Conference season cool down

Imagine a student’s brain as a goldfish (not a very complimentary metaphor). Next, imagine the (although obviously false) claim that a goldfish can expand concordant to the environment it’s placed in. That is precisely how I felt upon my return from the Oregon Public Health Association and American Public Health Association annual conferences earlier this year. My gratitude for the privilege of graduate school education, as well as the financial ability to travel (and the incredible “couch-surfing” generosity of family and friends) cannot be overstated. It made all the difference for my attendance at the Corvallis, Oregon and San Francisco, California “meetings of the minds.”

Although the OPHA conference was only two days and APHA only five, I feel as if these opportunities have afforded me the equivalent of a full term in my regular studies. Below are a few highlights from the innovative presentations I was able to attend…plus a really funny cat picture.

Oregon Public Health Association

  • “The built environment is social policy in concrete.” –Richard Jackson, Chair of Environmental Sciences at the UCLA School of Public Health

  • “Community water fluoridation is the foundation of effective oral public health policy.”  -Kurt Ferr and Charles Haynie, dentist and doctor team presenting Philomath, Oregon fluoridation
  • “Two men came into the Multnomah County E.R. blue as smurfs with chocolate-brown blood. These clusters of severe illness are related to designer drugs – they’re legally not sold for human consumption but are seen in gas stations, head shops and on the internet.” –Genevieve Buser, CDC Epidemic Intelligence Service (EIS) Officer in Portland, Oregon
  1. “Driving to an appointment, understanding the treatment regimen, clinic hours, childcare and cost are all social determinants highly correlated with [hospital] re-admittance.” -Andres Cardenas, Statistical Consultant at Samaritan Health Services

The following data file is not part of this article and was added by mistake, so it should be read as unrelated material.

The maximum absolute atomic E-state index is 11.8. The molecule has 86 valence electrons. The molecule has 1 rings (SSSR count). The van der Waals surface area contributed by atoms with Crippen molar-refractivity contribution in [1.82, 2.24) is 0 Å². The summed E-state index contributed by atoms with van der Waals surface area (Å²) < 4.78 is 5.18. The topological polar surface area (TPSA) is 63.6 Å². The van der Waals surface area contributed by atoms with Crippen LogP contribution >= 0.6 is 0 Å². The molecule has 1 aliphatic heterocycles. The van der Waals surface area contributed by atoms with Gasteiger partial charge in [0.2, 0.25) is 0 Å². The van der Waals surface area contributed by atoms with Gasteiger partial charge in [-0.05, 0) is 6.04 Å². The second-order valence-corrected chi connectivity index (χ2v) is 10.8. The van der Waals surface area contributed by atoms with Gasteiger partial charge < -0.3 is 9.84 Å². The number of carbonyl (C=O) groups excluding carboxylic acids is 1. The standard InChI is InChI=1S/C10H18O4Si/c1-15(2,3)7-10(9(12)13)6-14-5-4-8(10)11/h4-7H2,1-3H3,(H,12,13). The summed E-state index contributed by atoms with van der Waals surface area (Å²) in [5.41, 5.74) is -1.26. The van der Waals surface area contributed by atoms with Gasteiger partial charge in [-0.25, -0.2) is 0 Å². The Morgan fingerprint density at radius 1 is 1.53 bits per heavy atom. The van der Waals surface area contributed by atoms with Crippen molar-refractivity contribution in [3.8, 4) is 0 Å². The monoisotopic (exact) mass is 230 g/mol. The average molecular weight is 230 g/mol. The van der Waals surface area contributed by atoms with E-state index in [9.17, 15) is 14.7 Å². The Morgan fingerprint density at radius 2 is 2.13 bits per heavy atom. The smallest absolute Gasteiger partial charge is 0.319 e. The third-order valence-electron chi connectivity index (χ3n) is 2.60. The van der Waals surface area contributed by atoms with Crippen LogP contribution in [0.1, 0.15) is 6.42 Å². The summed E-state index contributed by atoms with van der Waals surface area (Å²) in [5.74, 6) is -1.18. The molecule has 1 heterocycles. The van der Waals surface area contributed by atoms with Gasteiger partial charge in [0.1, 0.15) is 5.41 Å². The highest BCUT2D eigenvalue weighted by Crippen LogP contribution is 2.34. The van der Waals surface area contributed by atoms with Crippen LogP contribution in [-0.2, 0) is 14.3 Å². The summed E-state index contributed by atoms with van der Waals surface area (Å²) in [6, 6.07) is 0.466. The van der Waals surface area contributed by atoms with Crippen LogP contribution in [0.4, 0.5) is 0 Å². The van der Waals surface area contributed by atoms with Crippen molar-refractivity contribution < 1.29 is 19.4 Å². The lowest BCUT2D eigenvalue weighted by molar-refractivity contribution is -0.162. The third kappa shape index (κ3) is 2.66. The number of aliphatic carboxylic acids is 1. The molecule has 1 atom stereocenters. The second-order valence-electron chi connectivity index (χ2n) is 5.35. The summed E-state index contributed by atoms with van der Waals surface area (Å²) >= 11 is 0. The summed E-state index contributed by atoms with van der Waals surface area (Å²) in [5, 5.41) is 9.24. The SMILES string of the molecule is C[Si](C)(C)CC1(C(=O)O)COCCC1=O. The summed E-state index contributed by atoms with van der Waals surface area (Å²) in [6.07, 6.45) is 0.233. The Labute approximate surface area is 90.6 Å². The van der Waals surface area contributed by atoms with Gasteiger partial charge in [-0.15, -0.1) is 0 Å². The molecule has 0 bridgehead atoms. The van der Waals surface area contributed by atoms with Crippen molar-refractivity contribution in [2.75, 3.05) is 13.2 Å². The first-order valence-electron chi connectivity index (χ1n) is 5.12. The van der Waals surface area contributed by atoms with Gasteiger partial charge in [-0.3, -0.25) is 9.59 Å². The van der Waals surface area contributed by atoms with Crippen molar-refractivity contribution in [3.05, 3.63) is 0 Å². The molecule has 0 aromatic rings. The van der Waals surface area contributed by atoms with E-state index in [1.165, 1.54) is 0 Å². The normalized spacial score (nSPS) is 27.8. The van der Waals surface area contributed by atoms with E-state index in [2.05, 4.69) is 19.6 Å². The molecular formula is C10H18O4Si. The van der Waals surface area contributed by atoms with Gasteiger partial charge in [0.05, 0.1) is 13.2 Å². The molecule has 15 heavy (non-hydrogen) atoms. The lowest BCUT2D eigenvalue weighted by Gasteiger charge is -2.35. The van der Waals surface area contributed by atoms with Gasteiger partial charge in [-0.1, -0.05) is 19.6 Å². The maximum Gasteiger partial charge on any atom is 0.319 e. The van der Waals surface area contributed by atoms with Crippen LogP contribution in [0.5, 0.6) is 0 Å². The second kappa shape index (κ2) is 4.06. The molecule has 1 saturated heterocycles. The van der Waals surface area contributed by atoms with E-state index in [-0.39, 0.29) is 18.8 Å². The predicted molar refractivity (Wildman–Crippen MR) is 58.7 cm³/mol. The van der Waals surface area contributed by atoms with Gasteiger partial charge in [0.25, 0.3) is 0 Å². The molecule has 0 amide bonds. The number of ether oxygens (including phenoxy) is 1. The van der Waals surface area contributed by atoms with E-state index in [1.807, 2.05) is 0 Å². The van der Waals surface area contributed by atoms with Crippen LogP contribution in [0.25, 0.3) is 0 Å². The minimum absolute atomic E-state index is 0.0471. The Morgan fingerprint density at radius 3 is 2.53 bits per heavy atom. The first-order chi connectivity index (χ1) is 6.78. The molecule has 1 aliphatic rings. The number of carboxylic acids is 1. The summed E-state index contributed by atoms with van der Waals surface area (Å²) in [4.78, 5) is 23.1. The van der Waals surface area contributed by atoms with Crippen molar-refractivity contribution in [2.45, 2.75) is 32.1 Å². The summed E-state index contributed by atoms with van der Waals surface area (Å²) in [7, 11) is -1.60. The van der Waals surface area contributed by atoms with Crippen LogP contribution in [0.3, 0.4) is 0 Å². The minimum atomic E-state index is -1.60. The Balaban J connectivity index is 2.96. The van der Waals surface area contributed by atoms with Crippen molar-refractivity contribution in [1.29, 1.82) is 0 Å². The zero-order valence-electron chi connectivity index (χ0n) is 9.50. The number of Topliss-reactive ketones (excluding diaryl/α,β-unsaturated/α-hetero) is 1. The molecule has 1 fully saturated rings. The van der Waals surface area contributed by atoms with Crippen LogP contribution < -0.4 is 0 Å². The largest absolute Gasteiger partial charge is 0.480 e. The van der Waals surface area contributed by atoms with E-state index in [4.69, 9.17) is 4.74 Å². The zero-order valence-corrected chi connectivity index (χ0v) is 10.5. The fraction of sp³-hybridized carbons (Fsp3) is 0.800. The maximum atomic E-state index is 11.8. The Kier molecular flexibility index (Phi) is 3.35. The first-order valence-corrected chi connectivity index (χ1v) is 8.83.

2. “Live the life you are promoting…assess health priorities, determine coalitions, pick initiatives and integrate physicians, nurses and health workers.” –Julia Young-Lorion, Community Health Improvement Partnership (CHIP) Coordinator for Samaritan Health Services
  • “Create a shame-free environment by exercising universal precautions.” –Anna Jimenez, Medical Director and Physician at Wallace Medical Concern

American Public Health Association

  • “We are facing a tsunami of preventable chronic illness in this country. We need to blow up the artificial silos between medicine and public health.” -Reed Tuckson, Executive Vice President and Chief of Medical Affairs at UnitedHealth Group
  • “We have engineered physical activity out of our daily lives. Walking is medicine.” -Raymond Baxter, Senior Vice President for Community Benefit, Research and Health Policy at Kaiser Permanente
  • “Institutions have much longer memories than individuals, which is why racism is so vast.” –Angela Davis, Distinguished Professor Emeritus, Humanities Division at University of California, Santa Cruz 
  • “History has shown that public health is a determined and mighty force in making the world a better place for everyone. Health is an economic engine. Government and health jobs prevented a deeper recession.” -Georges Benjamin, executive director of American Public Health Association
  • “Tobacco abolition is possible in communities as small as ten people, and they don’t even need to sell tobacco.” -Robert Proctor, Historian at Stanford University  and author of “Golden Holocaust
  • Health and Human Services directed hundreds of millions of dollars to programs that train primary care doctors, immunize teens, and support smoking cession.” –Ricky Choi, pediatrician and entrepreneur at an Oakland, California community health center
  • “We always talk about ROI (return on investment) in public health but we must remember to state our values of equity and how it’s just the right thing to do. True health reform hinges on prevention.” -Sana Chehimi with the Prevention Institute

Full APHA Calendar Available Here

 

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StudentSpeak

StudentSpeak

Ever wondered what life is like as a student at OHSU? What does it take to become a researcher? Just how gross is gross anatomy? Welcome to the blog that answers these – and many other – questions. It’s students writing first-hand about their commitment to careers in science and health care. It’s honest about the challenges as well as the joys. It’s not always pretty. But it is our story. Thank you for sharing it with us. And please, let us know what you think.

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